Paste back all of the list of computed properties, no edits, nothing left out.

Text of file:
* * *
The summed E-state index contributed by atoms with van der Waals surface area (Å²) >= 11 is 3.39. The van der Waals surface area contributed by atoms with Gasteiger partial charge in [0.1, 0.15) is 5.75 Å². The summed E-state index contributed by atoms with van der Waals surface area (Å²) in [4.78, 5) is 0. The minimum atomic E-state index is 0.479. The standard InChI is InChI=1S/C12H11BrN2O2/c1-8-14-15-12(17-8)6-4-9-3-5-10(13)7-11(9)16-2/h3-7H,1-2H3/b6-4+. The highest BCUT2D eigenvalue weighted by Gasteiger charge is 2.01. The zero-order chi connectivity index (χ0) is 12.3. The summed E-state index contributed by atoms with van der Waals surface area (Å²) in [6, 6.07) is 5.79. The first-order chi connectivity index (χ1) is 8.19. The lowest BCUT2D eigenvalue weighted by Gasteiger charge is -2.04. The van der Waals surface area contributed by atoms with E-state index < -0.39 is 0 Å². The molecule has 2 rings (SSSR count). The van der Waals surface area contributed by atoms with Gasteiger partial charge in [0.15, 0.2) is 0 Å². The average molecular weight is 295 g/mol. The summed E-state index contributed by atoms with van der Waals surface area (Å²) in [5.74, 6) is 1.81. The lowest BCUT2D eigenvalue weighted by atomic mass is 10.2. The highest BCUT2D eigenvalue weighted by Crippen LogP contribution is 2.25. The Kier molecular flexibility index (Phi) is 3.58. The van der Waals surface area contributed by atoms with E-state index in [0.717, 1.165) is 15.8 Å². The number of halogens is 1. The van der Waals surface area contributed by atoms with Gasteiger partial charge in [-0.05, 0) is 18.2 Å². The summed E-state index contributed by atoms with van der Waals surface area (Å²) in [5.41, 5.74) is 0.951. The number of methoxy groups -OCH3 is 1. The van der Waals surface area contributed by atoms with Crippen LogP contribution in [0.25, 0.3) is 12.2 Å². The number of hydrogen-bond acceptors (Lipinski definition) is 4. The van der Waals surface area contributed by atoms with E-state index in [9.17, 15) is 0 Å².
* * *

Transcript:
The summed E-state index contributed by atoms with van der Waals surface area (Å²) >= 11 is 3.39. The van der Waals surface area contributed by atoms with Gasteiger partial charge in [0.1, 0.15) is 5.75 Å². The summed E-state index contributed by atoms with van der Waals surface area (Å²) in [4.78, 5) is 0. The minimum atomic E-state index is 0.479. The standard InChI is InChI=1S/C12H11BrN2O2/c1-8-14-15-12(17-8)6-4-9-3-5-10(13)7-11(9)16-2/h3-7H,1-2H3/b6-4+. The highest BCUT2D eigenvalue weighted by Gasteiger charge is 2.01. The zero-order chi connectivity index (χ0) is 12.3. The summed E-state index contributed by atoms with van der Waals surface area (Å²) in [6, 6.07) is 5.79. The first-order chi connectivity index (χ1) is 8.19. The lowest BCUT2D eigenvalue weighted by Gasteiger charge is -2.04. The van der Waals surface area contributed by atoms with E-state index < -0.39 is 0 Å². The molecule has 2 rings (SSSR count). The van der Waals surface area contributed by atoms with Gasteiger partial charge in [0.15, 0.2) is 0 Å². The average molecular weight is 295 g/mol. The summed E-state index contributed by atoms with van der Waals surface area (Å²) in [5.74, 6) is 1.81. The lowest BCUT2D eigenvalue weighted by atomic mass is 10.2. The highest BCUT2D eigenvalue weighted by Crippen LogP contribution is 2.25. The Kier molecular flexibility index (Phi) is 3.58. The van der Waals surface area contributed by atoms with E-state index in [0.717, 1.165) is 15.8 Å². The number of halogens is 1. The van der Waals surface area contributed by atoms with Gasteiger partial charge in [-0.05, 0) is 18.2 Å². The summed E-state index contributed by atoms with van der Waals surface area (Å²) in [5.41, 5.74) is 0.951. The number of methoxy groups -OCH3 is 1. The van der Waals surface area contributed by atoms with Crippen LogP contribution in [0.25, 0.3) is 12.2 Å². The number of hydrogen-bond acceptors (Lipinski definition) is 4. The van der Waals surface area contributed by atoms with E-state index in [9.17, 15) is 0 Å².